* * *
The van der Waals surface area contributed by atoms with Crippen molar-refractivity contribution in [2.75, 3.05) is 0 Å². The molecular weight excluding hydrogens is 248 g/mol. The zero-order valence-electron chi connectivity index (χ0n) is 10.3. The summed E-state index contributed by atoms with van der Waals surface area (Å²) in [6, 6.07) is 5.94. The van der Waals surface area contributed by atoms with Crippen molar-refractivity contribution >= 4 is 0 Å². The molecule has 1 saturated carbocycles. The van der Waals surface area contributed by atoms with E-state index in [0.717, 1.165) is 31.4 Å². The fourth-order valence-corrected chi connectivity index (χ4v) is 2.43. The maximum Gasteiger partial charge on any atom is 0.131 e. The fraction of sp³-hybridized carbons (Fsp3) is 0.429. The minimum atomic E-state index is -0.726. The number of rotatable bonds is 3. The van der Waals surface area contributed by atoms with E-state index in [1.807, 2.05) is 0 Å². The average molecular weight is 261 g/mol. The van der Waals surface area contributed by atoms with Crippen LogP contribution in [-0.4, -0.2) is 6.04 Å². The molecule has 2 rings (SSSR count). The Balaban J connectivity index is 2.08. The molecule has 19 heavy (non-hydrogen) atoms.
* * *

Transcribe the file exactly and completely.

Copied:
The van der Waals surface area contributed by atoms with Crippen molar-refractivity contribution in [2.75, 3.05) is 0 Å². The molecular weight excluding hydrogens is 248 g/mol. The zero-order valence-electron chi connectivity index (χ0n) is 10.3. The summed E-state index contributed by atoms with van der Waals surface area (Å²) in [6, 6.07) is 5.94. The van der Waals surface area contributed by atoms with Crippen molar-refractivity contribution >= 4 is 0 Å². The molecule has 1 saturated carbocycles. The van der Waals surface area contributed by atoms with E-state index in [0.717, 1.165) is 31.4 Å². The fourth-order valence-corrected chi connectivity index (χ4v) is 2.43. The maximum Gasteiger partial charge on any atom is 0.131 e. The fraction of sp³-hybridized carbons (Fsp3) is 0.429. The minimum atomic E-state index is -0.726. The number of rotatable bonds is 3. The van der Waals surface area contributed by atoms with E-state index in [1.807, 2.05) is 0 Å². The average molecular weight is 261 g/mol. The van der Waals surface area contributed by atoms with Crippen LogP contribution in [-0.4, -0.2) is 6.04 Å². The molecule has 2 rings (SSSR count). The Balaban J connectivity index is 2.08. The molecule has 19 heavy (non-hydrogen) atoms.